Bill Moore Meds ''62

Mon, 06/26/2017 - 14:40

Richard, thanks for reminding us how far we have come and considering where we are and may be going. I hope we have not reached a point where healthcare professionals give a perfunctory listen to our heart, carotids, lungs or bowel sounds in the hospital, clinic or office and then order expensive lab tests/high-tech procedures, sometimes oblivious to the cost or what the follow-ups may expose their patients to as health risks or expense.

From my retired perspective in the US with Canadian relatives who have had no medical mishaps or healthcare billing problems, I hope and expect that Queen’s is continuing to prepare all healthcare undergrad/grad/postgraduates to understand the potential health risks and financial burdens on their patients.from what they order or prescribe, whether their patients understand/want those health risks or can afford the expense.

As we get older, we learn about many classmates, relatives, fiends or others who have faced health/financial challenges. I think all of us should believe that caregivers are compassionate and will do the best they can (medically and financially) for their patients in whatever healthcare system they do or may work.

Bill Moore Meds ''62

Don Wolochow, Meds '57

Mon, 06/26/2017 - 14:41

I wish I had hung onto my 1950s vintage stethoscope, with the bell-to-diaphragm “switch.” Now most physicians, during those rare times they actually use their Littman-type neckwear, auscultate through the patients clothing! Our physical exam instructor would have suffered a stroke! I fear the fine art of inspection, palpation, percussion and auscultation has gone the way of the mustard plaster…..
Soon, I’ll bet that the patient’s genome will have been sequenced before the stethoscope comes out!
As a gastroenterologist trained in the 1960s, I found abdominal auscultation to be very helpful, BTW.

Don Wolochow, Meds '57

Larry M. Wiertz Tyler TX

Mon, 06/26/2017 - 14:42

A few years ago I picked up tight mitral stenosis on a patient seen for a non-cardiac condition. The cardiologist was astounded. What would the chances be of an endocrinologist using ultrasound on the heart or knowing what he was seeing? Of course picking up mitral stenosis with a stethoscope used by a current generation physician may be dubious as well. The usefulness of any instrument still depends largely on the skill of the user I guess. Interesting times. Larry M. Wiertz, Meds 68

Larry M. Wiertz Tyler TX

paul armstrong

Mon, 06/26/2017 - 14:42

Richard
Your tribute to Laennec is both welcoming and unusual given its surgeon-Dean derivation. My last year of post graduate training in London was overseen by Aubrey Leatham one the fathers of phonocardiography who designed a stethoscope that we all religiously used.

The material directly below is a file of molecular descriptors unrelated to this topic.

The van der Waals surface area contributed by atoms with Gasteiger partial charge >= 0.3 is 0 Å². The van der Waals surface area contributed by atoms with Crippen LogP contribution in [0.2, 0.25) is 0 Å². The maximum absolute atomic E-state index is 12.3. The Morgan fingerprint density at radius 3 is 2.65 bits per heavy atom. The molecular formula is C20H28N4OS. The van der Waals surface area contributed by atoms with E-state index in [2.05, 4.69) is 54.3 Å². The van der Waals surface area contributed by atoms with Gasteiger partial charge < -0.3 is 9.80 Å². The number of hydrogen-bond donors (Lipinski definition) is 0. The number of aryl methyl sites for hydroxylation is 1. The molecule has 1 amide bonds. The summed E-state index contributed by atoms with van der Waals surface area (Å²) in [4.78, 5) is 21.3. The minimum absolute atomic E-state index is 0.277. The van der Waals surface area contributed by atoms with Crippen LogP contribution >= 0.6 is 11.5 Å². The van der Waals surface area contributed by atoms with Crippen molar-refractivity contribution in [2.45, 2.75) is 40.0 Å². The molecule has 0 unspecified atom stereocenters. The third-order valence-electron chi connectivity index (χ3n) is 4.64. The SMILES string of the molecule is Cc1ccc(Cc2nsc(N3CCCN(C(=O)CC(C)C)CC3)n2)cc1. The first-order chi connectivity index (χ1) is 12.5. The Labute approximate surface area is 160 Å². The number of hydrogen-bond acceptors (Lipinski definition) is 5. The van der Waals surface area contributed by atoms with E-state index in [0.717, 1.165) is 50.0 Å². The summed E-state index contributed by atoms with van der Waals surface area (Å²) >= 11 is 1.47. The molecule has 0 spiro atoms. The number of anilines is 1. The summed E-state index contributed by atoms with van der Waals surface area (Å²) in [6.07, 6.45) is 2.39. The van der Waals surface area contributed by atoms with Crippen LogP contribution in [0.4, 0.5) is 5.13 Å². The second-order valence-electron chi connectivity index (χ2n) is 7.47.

Learning how to listen- he taught- was related as much to the clinician’s ears, as it was to what was between them! The clinical magic of cardiac auscultation became evident to the prepared mind that used a disciplined systematic approach as is true in so much of medical practice. Outside the heart, the stethoscope can reveal AV fistulas, extracranial vascular stenoses, renal vascular hypertension and as you and others point out abdominal bruits and bowel activity….and then there are its multiple insights into pulmonary pathology.
It seems to me that it is a long way from retirement. In my mind it is a pivotal part of establishing and maintaining the human touch that remains fundamental to the care of the patient. Thanks for reminding us of its redeeming value.
Paul

paul armstrong

reznickr

Mon, 06/26/2017 - 14:43

Paul,

Thanks for the memories of your fellowship, and the lessons therein learned. It is especially important that our readership hear from you, one of Canada’s most respected cardiologists, on this issue.

reznickr

Jeehye Jung

Mon, 06/26/2017 - 14:43

Hi Dr. Reznick,
thank you for this post. It is refreshing to see the dean of a medical school share thoughts on the progress and evolution of medicine. As a professional now working at the intersection of medicine and technology, certain topics spark more debate than others: one of these being the role of the stethoscope.

Although I see both sides of the argument, there is definite loss in not recording these sounds. Health data is power in today’s age, and will only continue to become more valuable and important for diagnosis and predictions of health outcomes in the future. As society recognizes this, there are innovations on building upon the current stethoscope such as EKO (https://ekodevices.com/index), a neat attachment that makes this traditional tool a digital hybrid that is able to amplify, record, and store it for later study in a web application.

However I believe there is also hesitancy around disruption in tradition-based models such as healthcare that stems from fear. This may keep us from making significant leaps in the quality of care. So potential viable substitutes such as the smart ultrasound, should be tested for usability without prejudice.

My name is Jeehye Jung and I co-founded AIM (www.aimwithus.com), a social enterprise that aims to accelerate innovation in medicine through interdisciplinary work. I will also be interviewing as an applicant to your school this weekend, March 5th. Seeing the dean be interested in opening the dialogue for an increased role for technology in healthcare makes me a very excited prospective student Image removed.

Best regards,
-Jeehye

Jeehye Jung

Dear Jeehye,

Thanks for your contribution to this blog. Your perspective, on the evolution of the use of technology and building on existing platform is a very important consideration.

All my best for your interview this weekend.

reznickr